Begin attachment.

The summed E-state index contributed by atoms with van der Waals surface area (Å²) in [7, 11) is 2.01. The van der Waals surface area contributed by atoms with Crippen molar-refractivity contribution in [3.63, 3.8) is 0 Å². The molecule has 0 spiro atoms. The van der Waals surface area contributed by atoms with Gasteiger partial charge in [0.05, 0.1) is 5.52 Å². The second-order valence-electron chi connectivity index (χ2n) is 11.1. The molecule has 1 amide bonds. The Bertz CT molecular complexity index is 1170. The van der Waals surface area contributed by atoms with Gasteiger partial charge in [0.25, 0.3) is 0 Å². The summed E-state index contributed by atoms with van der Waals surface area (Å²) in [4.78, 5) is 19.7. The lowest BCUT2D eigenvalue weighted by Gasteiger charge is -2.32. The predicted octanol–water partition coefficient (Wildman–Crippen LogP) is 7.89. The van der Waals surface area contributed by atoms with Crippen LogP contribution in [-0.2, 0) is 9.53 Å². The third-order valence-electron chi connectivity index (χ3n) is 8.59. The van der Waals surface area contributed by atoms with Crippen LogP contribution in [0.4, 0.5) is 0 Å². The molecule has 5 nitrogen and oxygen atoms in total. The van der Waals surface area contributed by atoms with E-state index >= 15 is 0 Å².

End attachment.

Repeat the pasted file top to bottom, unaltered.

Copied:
The summed E-state index contributed by atoms with van der Waals surface area (Å²) in [7, 11) is 2.01. The van der Waals surface area contributed by atoms with Crippen molar-refractivity contribution in [3.63, 3.8) is 0 Å². The molecule has 0 spiro atoms. The van der Waals surface area contributed by atoms with Gasteiger partial charge in [0.05, 0.1) is 5.52 Å². The second-order valence-electron chi connectivity index (χ2n) is 11.1. The molecule has 1 amide bonds. The Bertz CT molecular complexity index is 1170. The van der Waals surface area contributed by atoms with Gasteiger partial charge in [0.25, 0.3) is 0 Å². The summed E-state index contributed by atoms with van der Waals surface area (Å²) in [4.78, 5) is 19.7. The lowest BCUT2D eigenvalue weighted by Gasteiger charge is -2.32. The predicted octanol–water partition coefficient (Wildman–Crippen LogP) is 7.89. The van der Waals surface area contributed by atoms with Crippen LogP contribution in [-0.2, 0) is 9.53 Å². The third-order valence-electron chi connectivity index (χ3n) is 8.59. The van der Waals surface area contributed by atoms with Crippen LogP contribution in [0.4, 0.5) is 0 Å². The molecule has 5 nitrogen and oxygen atoms in total. The van der Waals surface area contributed by atoms with E-state index >= 15 is 0 Å².